According to the United States government, we are officially out of this recession that has forced many businesses to close and pushed a lot of the American people into the unemployment line. President Obama said that we were experiencing an economic upturn not a month ago. He also announced that we have hit a 10.2% unemployment rate. When asked how a country that has steadily been decreasing jobs can claim to be out of the recession we are obviously still in, Obama said that jobs are the last piece of the puzzle when coming out of a downturn like this.
A lot of higher ups out there have had to lay off several people over the last year. Whether it is because of the economy, because of bad financial decisions, or whatever the case may be, firing someone (or laying off if you want it to sound like a positive situation) is never easy. I have never been fired, but I have been laid off. When I worked at Circuit City, right before they went out of business altogether, they restructured their departments and forced the team leads to either take massive pay cuts or be out of their positions altogether. I was one of those people who suffered the latter.
If you are someone who is in the position of firing another employee, there are a few things to keep in mind during this process. Just like when you write your resume or you go in for a job interview, there are rules that you need to adhere to. These are not golden rules, and you are not forced into them by any means. But the next time you are firing someone, keep these tips in mind as it could make the process go a lot more smoothly.
1. “This was a job elimination and had nothing to do with your performance.”
Why lie to the employee? Why tell them something that is obviously not true and make them feel like they are still a good worker regardless of the reason for their departure? Tell him or her the truth. Let them down gently, sure, but make sure they are aware of the exact reason they are being asked to step down. If you tell an employee their performance is right in line with everyone else you raise questions as to why they are getting fired. Or, you provide false hope for when this individual re-enters the work force.
2. “We have carried you for many years. It’s just not possible to continue to do so during these difficult times.”
This is not a reason to fire someone. You were hired to do a job and you have a daily responsibility to make that company money. When you come into work, and give 100%, and are still asked to go home and not return there is a deeper reason you are being let go. No company, regardless of whatever excuse they may bring to the table, can blame this economy for being the reason they are doing poorly. Our economy has always had spikes, and has seen times worse than this in our history. I work for a company that has hired more than a handful of people since we started this economic slope. We are also in a field that is struggling right now as everyone is cutting back.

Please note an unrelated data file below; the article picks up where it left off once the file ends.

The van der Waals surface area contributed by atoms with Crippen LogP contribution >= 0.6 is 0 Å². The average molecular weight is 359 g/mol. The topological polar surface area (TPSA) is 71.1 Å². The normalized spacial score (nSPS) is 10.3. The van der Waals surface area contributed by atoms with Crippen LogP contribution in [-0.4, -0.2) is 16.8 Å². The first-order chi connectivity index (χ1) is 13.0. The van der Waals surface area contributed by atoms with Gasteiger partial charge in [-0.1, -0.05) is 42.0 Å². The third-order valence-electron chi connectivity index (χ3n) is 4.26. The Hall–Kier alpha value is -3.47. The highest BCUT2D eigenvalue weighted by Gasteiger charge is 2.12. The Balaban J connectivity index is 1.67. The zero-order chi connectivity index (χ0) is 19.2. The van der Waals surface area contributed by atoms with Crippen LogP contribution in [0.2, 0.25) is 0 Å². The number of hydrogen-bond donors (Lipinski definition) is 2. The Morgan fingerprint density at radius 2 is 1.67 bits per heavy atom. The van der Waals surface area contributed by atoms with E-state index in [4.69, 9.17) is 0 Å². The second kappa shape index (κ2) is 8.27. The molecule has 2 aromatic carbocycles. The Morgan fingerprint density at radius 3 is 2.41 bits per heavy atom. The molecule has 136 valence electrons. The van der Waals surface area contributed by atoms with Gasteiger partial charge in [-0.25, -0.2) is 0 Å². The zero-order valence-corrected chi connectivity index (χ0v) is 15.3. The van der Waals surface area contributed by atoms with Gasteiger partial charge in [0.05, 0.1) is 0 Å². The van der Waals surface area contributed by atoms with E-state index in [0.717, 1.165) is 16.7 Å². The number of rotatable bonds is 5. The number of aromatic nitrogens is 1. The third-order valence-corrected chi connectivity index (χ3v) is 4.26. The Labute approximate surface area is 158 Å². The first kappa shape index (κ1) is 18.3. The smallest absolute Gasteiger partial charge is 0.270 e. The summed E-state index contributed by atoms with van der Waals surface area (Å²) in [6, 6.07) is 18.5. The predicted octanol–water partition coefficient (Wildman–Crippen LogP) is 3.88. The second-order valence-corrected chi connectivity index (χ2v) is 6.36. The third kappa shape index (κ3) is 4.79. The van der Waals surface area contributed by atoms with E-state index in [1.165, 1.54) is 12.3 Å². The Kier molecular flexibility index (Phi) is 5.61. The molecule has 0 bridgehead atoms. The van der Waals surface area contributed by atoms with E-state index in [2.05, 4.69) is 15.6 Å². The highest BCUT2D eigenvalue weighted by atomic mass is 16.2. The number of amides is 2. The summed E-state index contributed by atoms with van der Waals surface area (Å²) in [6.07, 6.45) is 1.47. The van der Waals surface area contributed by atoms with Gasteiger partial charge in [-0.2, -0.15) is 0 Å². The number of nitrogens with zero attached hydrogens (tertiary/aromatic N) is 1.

3. ”We have no choice but to terminate your employment.”
Sure you do. You always have a choice. I would venture to think that a lot of the people out there looking for work would have stayed with their respective companies if asked to step into a lower paid position. If you have good health care, a good retirement plan, or whatever the case may be, you would accept this demotion in the thoughts that the US economy has 100% of the time bounced back in situations like these. Will it happen overnight? No, of course not. But if you wait and see, within five years of right now, the economy will be back to where it was and even better because of this recession.
4. “This is just as hard for me as it is for you.”
No, it really isn’t. You are the one that has a job. You are the one making more money than me because you have the power to so what you just did: fire me. You are the one with control here, not me. You win in the end. You get to go home tonight and kiss your wife and know you will be back in the office tomorrow morning. I am going home to tell my wife we have to sell our house because I can’t find a job. This is not hard for you, and you know it.
5. “I am sorry, but you are fired.”
If I were told this, without any provocation before hand, I would think I was being “punked” on MTV. You cannot, as a businessman or woman walk into someone’s office and say that without explaining why, be it the economic situation with the company, or even offering to lower his or her income to keep them employed and out of that plus ten percent of unemployed. That is just rude, unprofessional, and will come back to haunt you if you handle a case like this.
This is just a sampling of some things that you might hear if put in this situation. I do not wish it on anyone because I know some very well qualified individuals out there who cannot even get an interview. Is it impossible to find work? No, I do not think so. But, I do not want to experience that again for a long time. So if you are in a position where you have to fire someone take it with a grain of salt, vest yourself in their situation, and care for them as you give them this terrible news.